Australian-German architecture practice LAVA has collaborated with Australian artist Janet Laurence on an “experiential medicinal garden” for the 2017 International Garden Exposition (IGA) in Berlin.
Inside the Flower is composed of a ribbed, dome-shaped stainless steel structure wrapped in a transparent mesh membrane. The ribs support an “translucent water bubble” at the apex of the dome made from two perspex skylights. Tubes descending from this “lens” connect with, and supply water to, a range of vials containing plant extracts and fluids. The movement of the resulting apparatus is intended to suggest biological processes. Arranged around the interior on a series of irregularly cut-shelves is a botanical collection.
LAVA director Tobias Wallisser said, “Taking Laurence’s concept design, we created the sculptural pavilion based on the geometric structure of a medicinal plant [to produce] a fabricated cellular environment inspired by plant anatomy.”
The installation is intended to double as both a botanical display and as an experiential space where visitors can eat and drink edible flowers and plant extracts. Cityplot, an Amsterdam-based organization that aims to teach people how to grow edible plants in urban environments, provided the plants.
The architects cited two previous installations as informing their use of membranes for Inside the Flower. The first of these was Green Void (2008), a luminescent green “membrane structure” suspended from the ceiling of the atrium in Customs House in Sydney’s Circular Quay. The second was a proposal for a “tower skin,” a concept to wrap the University of Technology Sydney tower in a translucent membrane. The “tower skin” was featured in an exhibition of unbuilt work at the Australian pavilion as part of the Venice Architecture Biennale in 2014.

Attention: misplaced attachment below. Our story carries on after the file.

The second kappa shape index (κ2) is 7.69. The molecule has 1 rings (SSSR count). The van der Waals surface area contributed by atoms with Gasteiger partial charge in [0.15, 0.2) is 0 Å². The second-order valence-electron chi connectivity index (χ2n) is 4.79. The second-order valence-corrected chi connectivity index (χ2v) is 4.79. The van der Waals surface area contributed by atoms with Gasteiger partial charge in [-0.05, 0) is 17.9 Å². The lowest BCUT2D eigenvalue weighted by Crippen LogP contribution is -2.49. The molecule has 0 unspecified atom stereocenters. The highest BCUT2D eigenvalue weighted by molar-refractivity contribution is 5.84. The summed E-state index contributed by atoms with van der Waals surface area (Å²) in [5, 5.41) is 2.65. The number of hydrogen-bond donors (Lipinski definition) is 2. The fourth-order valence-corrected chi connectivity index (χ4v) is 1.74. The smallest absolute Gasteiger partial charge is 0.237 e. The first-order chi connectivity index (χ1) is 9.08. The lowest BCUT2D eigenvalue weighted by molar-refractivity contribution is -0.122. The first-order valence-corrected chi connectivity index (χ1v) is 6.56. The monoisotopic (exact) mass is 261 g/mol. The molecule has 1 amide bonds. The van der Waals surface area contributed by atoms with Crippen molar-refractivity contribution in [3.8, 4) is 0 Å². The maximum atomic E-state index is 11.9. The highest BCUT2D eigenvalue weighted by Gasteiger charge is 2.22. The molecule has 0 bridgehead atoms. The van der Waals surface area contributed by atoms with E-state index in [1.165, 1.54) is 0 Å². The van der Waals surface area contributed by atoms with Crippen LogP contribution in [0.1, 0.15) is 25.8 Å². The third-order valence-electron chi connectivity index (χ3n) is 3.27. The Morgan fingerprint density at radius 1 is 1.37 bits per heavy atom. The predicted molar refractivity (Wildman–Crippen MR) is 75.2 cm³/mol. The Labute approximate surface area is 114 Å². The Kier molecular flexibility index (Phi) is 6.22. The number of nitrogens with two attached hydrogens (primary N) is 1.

Wallisser said, “Laurence’s mixed-media installations explore nature-related themes, and our concepts are similar – the shapes and structures from the natural world are the inspiration for LAVA’s designs.”
Laurence said, “Understanding the ‘being of a plant’ – its biochemical intelligence, its place in nature and the relationships it forms – is a view we share, especially in this time of ecological fragility.” Laurence is a Sydney-based artist whose work is concerned with our “conflicting relationship to the natural world.” In his review of her site-specific installation at the Novartis Pharmaceuticals building in Sydney’s Macquarie Parke for Landscape Architecture Australia (February 2017), David Whitworth described Laurence’s work as being “conscious of history, ecology, the nature of perception and the alchemical qualities of materials, Laurence’s work often results in a kind of organic, transient architecture that reveals our relationship to nature.”
LAVA Asia-Pacific director Chris Bosse said, “We love the energy of cross-disciplinary collaboration between art and architecture.”